Identification and applications of repetitive probes for gene mapping in the mouse

L. D. Siracusa, N. A. Jenkins, N. G. Copeland

Research output: Contribution to journalArticlepeer-review

90 Scopus citations


Interspecific mouse hybrids that are viable and fertile provide a wealth of genetic variation that is useful for gene mapping. We are using this genetic variation to develop multilocus linkage maps of the mouse genome. As an outgrowth of this work, we have identified three repetitive probes that collectively identify 28 loci dispersed on 16 of the 19 mouse autosomes and the X chromosome. These loci establish a skeleton linkage map that can be used to detect linkage over much of the mouse genome. The molecular probes are derived from the mouse mammary tumor virus envelope gene, the ornithine decarboxylase gene, and the triose phosphate isomerase gene. The ability to scan the mouse genome quickly and efficiently in an interspecific cross using these three repetitive probes makes this system a powerful tool for identifying the chromosomal location of mutations that have yet to be cloned, mapping multigenic traits, and identifying recessive protooncogene loci associated with murine neoplastic disease. Ultimately, interspecific hybrids in conjunction with repetitive and single-copy probes will provide a rapid means to access virtually any gene of interest in the mouse genome at the molecular level.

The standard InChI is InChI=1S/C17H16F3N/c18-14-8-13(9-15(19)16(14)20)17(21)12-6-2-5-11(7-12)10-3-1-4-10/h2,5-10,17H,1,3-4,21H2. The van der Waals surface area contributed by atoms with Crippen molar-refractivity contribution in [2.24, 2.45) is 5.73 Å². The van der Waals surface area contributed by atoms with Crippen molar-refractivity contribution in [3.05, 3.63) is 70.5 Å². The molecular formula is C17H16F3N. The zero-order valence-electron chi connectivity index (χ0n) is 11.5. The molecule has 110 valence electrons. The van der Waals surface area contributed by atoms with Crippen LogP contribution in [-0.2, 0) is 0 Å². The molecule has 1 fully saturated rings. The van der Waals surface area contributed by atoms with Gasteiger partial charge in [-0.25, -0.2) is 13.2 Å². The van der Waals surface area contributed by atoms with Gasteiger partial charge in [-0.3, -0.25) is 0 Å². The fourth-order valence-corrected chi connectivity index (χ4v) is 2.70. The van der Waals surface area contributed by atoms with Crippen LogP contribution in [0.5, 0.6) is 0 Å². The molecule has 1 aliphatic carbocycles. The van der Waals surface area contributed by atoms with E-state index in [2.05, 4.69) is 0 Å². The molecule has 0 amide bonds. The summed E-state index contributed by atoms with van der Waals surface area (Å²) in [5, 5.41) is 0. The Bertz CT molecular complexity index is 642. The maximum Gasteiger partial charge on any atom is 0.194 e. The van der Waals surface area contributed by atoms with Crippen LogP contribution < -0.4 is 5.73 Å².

Original languageEnglish (US)
Pages (from-to)169-179
Number of pages11
Issue number1
StatePublished - 1991

ASJC Scopus subject areas

  • Genetics


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